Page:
"Iolanthe Seabourne is the greatest elemental mage of her generation—or so she's being told. The one prophesied for years to be the savior of The Realm. It is her duty and destiny to face and defeat the Bane, the greatest mage tyrant the world has ever known. A suicide task for anyone let alone a sixteen-year-old girl with no training, facing a prophecy that foretells a fiery clash to the death. Prince Titus of Elberon has sworn to protect Iolanthe at all costs but he's also a powerful mage committed to obliterating the Bane to avenge the death of his family—even if he must sacrifice both Iolanthe and himself to achieve his goal. But Titus makes the terrifying mistake of falling in love with the girl who should have been only a means to an end. Now, with the servants of the Bane closing in, he must choose between his mission and her life."


Short and Sweet:

The Burning Sky is a gorgeous experience. It is an intricate, layered tale written by a skilled and talented story teller. It is a little bit of everything: flying carpets, winged horses, dragons, magic, castles, kingdoms, secrets, bravery, terror, love and longing. Truly captivating in every way.

To Elaborate...

In The Burning Sky, 'the greatest elemental mage of her generation' has been hidden in plain sight in a small town from the Bane, a corrupt elemental mage, who would use her to increase his own power. However, Iolanthe's life changes quite suddenly after she brings down a bolt of lightning that captures the attention of all of Atlantis. 

Prince Titus has known nearly all of his life that he is destined to die seeking vengeance on the Bane. One morning, while standing on his balcony, he witnesses the most powerful display of elemental magic that he has ever seen. He almost immediately recognizes the moment as a vision his mother had long ago that signals the catalyst for change in his life. Titus, who now knows that the journey to his death has begun, doesn't hesitate for a moment and rushes to beat the Inquisitor (a dreadful woman with mind bending abilities) to the source of the lightning bolt and discovers the dazed Iolanthe. A girl.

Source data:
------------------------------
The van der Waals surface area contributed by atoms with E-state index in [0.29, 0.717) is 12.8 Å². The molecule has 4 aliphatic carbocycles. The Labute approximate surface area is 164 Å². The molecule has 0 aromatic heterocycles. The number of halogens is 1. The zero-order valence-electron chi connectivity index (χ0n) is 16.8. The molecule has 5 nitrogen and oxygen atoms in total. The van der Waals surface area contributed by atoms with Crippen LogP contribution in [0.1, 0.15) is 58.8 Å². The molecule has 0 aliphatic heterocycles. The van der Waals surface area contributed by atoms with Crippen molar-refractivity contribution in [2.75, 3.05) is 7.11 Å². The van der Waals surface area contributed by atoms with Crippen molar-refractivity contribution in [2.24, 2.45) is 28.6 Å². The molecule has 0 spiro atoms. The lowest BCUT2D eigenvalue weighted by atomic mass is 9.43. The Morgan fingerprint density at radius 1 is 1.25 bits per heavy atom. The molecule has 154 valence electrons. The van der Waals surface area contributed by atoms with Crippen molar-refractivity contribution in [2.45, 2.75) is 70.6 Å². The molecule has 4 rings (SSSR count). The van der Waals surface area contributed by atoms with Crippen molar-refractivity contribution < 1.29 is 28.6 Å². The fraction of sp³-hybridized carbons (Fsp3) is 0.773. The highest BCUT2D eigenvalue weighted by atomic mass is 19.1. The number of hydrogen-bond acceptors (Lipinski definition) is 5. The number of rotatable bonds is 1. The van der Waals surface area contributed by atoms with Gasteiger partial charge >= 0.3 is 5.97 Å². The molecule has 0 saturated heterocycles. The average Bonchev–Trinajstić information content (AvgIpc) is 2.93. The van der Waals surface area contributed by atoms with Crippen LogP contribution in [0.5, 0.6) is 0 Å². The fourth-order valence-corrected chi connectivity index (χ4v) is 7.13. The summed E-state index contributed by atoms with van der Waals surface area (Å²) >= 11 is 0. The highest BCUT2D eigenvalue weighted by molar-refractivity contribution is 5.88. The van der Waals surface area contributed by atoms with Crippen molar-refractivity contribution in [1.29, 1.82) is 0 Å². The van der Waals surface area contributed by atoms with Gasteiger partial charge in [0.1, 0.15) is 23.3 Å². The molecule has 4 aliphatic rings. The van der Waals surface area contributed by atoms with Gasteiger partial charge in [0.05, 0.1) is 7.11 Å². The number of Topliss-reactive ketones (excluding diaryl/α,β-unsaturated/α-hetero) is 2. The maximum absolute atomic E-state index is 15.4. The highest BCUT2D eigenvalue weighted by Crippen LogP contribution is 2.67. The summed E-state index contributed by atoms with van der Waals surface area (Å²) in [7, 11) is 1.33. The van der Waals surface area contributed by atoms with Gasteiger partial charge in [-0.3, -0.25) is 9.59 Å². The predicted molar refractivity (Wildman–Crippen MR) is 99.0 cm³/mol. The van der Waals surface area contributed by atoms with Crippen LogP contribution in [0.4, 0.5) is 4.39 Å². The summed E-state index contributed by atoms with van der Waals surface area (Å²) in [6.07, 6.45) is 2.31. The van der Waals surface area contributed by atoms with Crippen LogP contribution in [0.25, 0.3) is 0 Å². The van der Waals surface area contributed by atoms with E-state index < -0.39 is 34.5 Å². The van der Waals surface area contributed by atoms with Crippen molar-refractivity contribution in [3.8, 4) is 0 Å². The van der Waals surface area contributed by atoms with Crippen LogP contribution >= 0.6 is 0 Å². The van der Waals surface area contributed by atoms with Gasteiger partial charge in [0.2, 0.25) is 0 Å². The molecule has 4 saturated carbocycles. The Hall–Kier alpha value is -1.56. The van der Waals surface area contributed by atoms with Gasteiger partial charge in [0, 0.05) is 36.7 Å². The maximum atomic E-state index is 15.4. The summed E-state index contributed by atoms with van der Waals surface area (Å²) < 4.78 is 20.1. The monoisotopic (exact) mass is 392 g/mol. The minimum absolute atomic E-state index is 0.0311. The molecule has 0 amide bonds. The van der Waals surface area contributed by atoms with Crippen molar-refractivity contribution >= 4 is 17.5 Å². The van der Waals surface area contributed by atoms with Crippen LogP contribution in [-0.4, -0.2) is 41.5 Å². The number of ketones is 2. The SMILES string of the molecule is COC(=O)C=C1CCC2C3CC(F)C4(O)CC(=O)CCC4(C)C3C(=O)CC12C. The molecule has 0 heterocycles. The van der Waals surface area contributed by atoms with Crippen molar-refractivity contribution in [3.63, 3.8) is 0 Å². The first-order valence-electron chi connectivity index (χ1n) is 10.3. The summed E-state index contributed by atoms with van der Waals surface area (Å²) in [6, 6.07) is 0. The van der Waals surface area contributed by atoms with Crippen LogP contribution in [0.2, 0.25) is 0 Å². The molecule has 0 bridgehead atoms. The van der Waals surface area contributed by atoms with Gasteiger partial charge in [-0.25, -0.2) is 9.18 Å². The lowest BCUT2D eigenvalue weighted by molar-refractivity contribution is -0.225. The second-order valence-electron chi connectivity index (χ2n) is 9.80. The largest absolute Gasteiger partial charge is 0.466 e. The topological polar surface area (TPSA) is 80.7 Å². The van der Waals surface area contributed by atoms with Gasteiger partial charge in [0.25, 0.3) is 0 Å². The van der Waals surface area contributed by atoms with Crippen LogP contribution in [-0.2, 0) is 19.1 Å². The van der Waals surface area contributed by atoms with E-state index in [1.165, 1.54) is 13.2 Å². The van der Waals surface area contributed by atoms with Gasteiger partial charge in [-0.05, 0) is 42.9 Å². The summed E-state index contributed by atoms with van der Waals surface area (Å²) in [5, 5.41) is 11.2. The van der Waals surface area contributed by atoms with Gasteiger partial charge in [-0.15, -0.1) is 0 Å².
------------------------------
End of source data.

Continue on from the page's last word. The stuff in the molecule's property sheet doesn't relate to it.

Titus has spent his life preparing for this great elemental mage. He has prepared a place and an identity within a boys school to hide this mage from Atlantis, as well as from the reach of the Bane, but Iolanthe is not a boy. A simple, overlooked possibility which raises the stakes immeasurably. Iolanthe will have to be Archer Fairfax, a 16 year old boy. And she must be convincing.

Titus struggles against his single-minded goal of revenge (for which he needs Iolanthe's power to achieve) and his developing feelings for her. Iolanthe, intelligent and perceptive, sees his desire to use her as a weapon against the Bain, but also sees the sadness of a life lived in anticipation of prophesied death. As these two prepare to overthrow an elemental tyrant they encounter terrifyingly close calls and unimaginable adventures. 

The Burning Sky is magical and one of the most well written stories I've read in such a long time. Do not skip this one! 

Your post doesn't have to be on Thursday to participate! Just link up your own reviews of recently (or not so recently) read older books!